Integrated Control Systems

What are integrated control systems?

An Integrated Control and Safety System (ICSS) is a technology platform that combines elements of process control and functional safety into a single architecture. Our systems may include elements from multiple or single vendors and can incorporate existing systems or implement completely new architecture.

Integrated control and safety systems combine the functionality of both control and safety systems, which iti can also provide separately.

Safety Systems

Our safety systems minimise risk by providing accurate and reliable information required to take preventative action, giving sufficient time to shut off systems or evacuate areas prior to an emergency. Our safety solutions include:

  • Emergency shutdown systems (ESD)
  • Fire and gas (F&G) detection and control systems
  • Very early warning aspirating smoke detection system (VESDA)
  • High integrity pressure protection systems (HIPPS)
  • Triple modular redundant systems
  • Rotating equipment safety and control
  • 61508 design compliance
  • SIL calculation and conformity
  • Fire and gas mapping and philosophy
  • SIRA and CASS accredited, our TUV Certified engineers ensure best engineering practice in accordance with IEC 61508.

Control Systems

We utilise a range of systems to control outputs that are essential to the safe and reliable operation of our client’s assets. From our engineering and manufacturing facility, our experienced engineers build a wide range of bespoke control systems including:

  • Process control systems (PCS)
  • Distributed controls systems (DCS)
  • PLC/SCADA systems
  • Pipeline integrity monitoring and management systems
  • Rotating equipment controls

There are five factors involved in integrating different control systems:

  1. Software infrastructure
  2. Process databases
  3. Operator interface
  4. Alarm management
  5. Network security.

Each has a vital role to play. Here is an in-depth look at each one:

A modern automation system needs more than just configuration and monitoring functions. Applications also must be integrated, which is why software infrastructure is important for system integration. In an open software architecture employing a client-server scheme, the client application displays data from a server application.

Developed by the OPC Foundation, the OLE for process control-unified architecture (OPC-UA) technology is designed to provide simpler browsing and real-time and historical data exchange. OPC-UA provides integrators more flexibility to integrate different systems in a desired configuration instead of being locked into a specific setup by proprietary technology. The standard’s focus is interoperability and is designed to connect many devices to create a bridge from legacy products to new devices.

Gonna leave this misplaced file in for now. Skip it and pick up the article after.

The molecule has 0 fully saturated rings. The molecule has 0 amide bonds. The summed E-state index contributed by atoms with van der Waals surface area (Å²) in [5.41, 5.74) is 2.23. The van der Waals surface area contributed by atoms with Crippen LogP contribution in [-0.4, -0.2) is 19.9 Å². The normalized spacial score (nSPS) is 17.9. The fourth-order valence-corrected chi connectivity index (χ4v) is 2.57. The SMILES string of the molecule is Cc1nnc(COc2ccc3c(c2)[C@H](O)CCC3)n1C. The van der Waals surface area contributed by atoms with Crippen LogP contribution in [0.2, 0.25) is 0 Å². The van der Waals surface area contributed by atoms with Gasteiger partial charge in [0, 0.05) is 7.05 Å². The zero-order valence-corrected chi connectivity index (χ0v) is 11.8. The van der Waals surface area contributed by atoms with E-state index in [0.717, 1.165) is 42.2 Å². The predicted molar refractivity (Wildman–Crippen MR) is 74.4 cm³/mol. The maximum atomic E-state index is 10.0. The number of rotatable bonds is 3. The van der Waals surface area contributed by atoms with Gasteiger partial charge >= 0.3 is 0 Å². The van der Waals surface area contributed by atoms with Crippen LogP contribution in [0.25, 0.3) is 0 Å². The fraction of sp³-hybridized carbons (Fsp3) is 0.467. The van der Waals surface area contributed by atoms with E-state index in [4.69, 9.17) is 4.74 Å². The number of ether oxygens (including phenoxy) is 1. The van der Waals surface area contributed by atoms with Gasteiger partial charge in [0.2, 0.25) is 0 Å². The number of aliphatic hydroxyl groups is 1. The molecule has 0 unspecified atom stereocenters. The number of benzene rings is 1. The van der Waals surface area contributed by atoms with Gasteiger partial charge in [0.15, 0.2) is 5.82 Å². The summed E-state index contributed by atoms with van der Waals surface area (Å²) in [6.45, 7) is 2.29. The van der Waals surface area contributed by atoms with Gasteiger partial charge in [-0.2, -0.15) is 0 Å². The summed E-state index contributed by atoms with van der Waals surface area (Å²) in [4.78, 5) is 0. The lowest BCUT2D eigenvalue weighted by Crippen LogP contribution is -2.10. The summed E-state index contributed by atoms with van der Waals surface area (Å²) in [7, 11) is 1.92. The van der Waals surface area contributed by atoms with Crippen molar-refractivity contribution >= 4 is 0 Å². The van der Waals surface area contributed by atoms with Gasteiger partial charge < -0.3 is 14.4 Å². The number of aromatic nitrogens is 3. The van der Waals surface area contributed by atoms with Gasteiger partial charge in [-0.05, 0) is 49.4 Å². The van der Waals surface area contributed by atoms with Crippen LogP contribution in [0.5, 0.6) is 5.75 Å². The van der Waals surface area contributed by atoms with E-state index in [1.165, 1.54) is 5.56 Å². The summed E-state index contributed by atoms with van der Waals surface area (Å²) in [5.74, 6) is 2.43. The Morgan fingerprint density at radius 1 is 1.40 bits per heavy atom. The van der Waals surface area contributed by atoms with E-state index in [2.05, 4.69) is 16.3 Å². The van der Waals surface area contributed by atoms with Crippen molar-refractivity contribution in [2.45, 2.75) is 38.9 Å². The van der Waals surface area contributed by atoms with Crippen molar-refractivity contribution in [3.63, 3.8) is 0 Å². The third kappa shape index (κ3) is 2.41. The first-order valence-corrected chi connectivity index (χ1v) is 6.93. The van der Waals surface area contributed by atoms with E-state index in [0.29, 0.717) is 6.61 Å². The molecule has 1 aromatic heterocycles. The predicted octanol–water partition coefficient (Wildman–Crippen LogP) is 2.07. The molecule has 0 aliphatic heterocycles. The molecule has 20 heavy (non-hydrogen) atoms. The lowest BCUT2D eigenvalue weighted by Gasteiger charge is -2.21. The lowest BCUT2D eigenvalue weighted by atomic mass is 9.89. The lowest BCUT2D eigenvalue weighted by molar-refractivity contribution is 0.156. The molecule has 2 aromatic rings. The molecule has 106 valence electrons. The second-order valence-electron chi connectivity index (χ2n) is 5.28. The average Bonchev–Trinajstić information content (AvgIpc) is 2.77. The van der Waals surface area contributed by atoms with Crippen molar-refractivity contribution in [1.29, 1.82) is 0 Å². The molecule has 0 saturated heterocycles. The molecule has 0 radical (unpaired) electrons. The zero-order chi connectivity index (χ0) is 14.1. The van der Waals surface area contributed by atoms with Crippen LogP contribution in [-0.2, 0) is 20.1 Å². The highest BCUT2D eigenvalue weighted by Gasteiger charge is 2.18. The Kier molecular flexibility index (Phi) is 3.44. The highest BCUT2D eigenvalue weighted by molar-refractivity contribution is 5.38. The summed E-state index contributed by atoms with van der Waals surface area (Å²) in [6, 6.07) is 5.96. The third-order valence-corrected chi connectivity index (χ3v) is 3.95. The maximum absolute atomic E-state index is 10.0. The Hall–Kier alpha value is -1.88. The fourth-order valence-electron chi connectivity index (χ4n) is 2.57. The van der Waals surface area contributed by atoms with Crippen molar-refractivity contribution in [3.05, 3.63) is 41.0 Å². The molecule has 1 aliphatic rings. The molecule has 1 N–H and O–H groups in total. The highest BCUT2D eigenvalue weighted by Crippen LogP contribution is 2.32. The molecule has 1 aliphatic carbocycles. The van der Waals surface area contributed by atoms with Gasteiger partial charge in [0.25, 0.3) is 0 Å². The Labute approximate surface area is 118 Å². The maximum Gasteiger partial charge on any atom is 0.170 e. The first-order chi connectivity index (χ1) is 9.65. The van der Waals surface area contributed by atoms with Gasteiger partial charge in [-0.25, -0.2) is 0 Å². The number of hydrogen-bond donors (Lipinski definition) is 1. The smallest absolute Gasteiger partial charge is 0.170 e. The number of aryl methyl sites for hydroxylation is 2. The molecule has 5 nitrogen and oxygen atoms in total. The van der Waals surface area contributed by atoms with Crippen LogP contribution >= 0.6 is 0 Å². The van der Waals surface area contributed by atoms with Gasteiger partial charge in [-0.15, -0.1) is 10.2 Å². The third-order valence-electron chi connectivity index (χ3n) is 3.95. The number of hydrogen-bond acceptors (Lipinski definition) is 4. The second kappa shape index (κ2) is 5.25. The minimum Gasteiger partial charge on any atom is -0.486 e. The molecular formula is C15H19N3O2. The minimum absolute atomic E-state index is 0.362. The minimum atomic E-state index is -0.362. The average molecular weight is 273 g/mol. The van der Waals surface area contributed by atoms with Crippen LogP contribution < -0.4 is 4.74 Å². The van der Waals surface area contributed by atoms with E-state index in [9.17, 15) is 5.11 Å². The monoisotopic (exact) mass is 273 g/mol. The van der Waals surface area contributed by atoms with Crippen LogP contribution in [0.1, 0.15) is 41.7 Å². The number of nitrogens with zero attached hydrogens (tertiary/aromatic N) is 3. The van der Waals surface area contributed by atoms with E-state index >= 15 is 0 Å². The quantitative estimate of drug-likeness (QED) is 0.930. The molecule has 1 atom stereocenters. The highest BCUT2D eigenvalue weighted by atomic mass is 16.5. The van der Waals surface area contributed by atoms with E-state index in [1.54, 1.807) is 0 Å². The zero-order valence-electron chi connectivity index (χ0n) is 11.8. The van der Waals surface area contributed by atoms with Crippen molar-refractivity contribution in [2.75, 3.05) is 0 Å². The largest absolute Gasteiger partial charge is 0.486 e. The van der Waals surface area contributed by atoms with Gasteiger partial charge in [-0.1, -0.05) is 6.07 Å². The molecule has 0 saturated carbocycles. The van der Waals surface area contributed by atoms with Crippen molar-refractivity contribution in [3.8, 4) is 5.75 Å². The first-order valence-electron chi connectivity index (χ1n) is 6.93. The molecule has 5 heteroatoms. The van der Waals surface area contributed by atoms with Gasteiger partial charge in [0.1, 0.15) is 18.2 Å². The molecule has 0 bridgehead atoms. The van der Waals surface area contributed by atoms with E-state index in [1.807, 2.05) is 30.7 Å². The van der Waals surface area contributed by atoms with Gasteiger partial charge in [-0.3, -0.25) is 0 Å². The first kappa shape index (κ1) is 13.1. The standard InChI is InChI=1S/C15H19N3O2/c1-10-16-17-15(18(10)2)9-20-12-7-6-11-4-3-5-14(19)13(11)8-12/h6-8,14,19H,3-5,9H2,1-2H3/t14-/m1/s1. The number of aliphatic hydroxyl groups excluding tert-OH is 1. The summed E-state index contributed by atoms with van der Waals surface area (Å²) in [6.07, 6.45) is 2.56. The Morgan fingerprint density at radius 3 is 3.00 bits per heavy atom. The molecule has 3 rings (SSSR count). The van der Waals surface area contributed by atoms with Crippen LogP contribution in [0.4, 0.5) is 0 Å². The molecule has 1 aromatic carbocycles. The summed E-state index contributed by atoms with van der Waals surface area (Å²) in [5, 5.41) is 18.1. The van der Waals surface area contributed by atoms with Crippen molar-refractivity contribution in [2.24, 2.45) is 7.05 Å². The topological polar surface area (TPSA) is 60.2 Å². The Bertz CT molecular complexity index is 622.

Database components primarily include three main components: one or more tables for the data, a query language (e.g., SQL), and forms for displaying or entering data. Additional components include customized page views of data and reporting tools. Moreover, a relational database is a collection of data items. These data items are organized as a set of formally described tables from which data can be accessed in many ways without the need to reorganize the database tables.

A database management system (DBMS) collects interrelated files and programs, which allow users to access and modify files. This is an efficient way to modify, store, and retrieve information. A query language such as SQL is used to interact with DBMS.

The human-machine interface (HMI) allows operators to monitor the state of a control process and issue commands to change the control objective. In emergency situations, it can also be used to manually override automatic controls. The primary aspects of HMI configuration are graphics, historical trend, alarms, reports, and scripts. These capabilities may either be merged into a single software application or made available as individual components in a suite.

Alarms mark the boundary between normal and abnormal conditions in the process and serve as the primary means of alerting operators of abnormal situations in their facilities. Plant operation requires alarms to be prioritized, relevant, and timely to be effective. Alarm management is critical when integrating different control systems and so alarm systems need to be designed to help identify critical issues.

Integrated control and safety systems (ICSS) operate within a complex environment with organizations increasingly sharing information between business systems and industrial systems. In addition to this, industrial systems, which include process control systems, safety systems, and programmable logic controllers (PLCs) have relied on commercial, off-the-shelf (COTS) technologies such as Ethernet, TCP/IP and Microsoft Windows for critical and noncritical functions. However, the isolation from the outside world is significantly less. In fact, in an event of security breach, the potential loss of life or production, environmental damage, and compromise to operational safety are far more serious consequences than loss of trade secrets.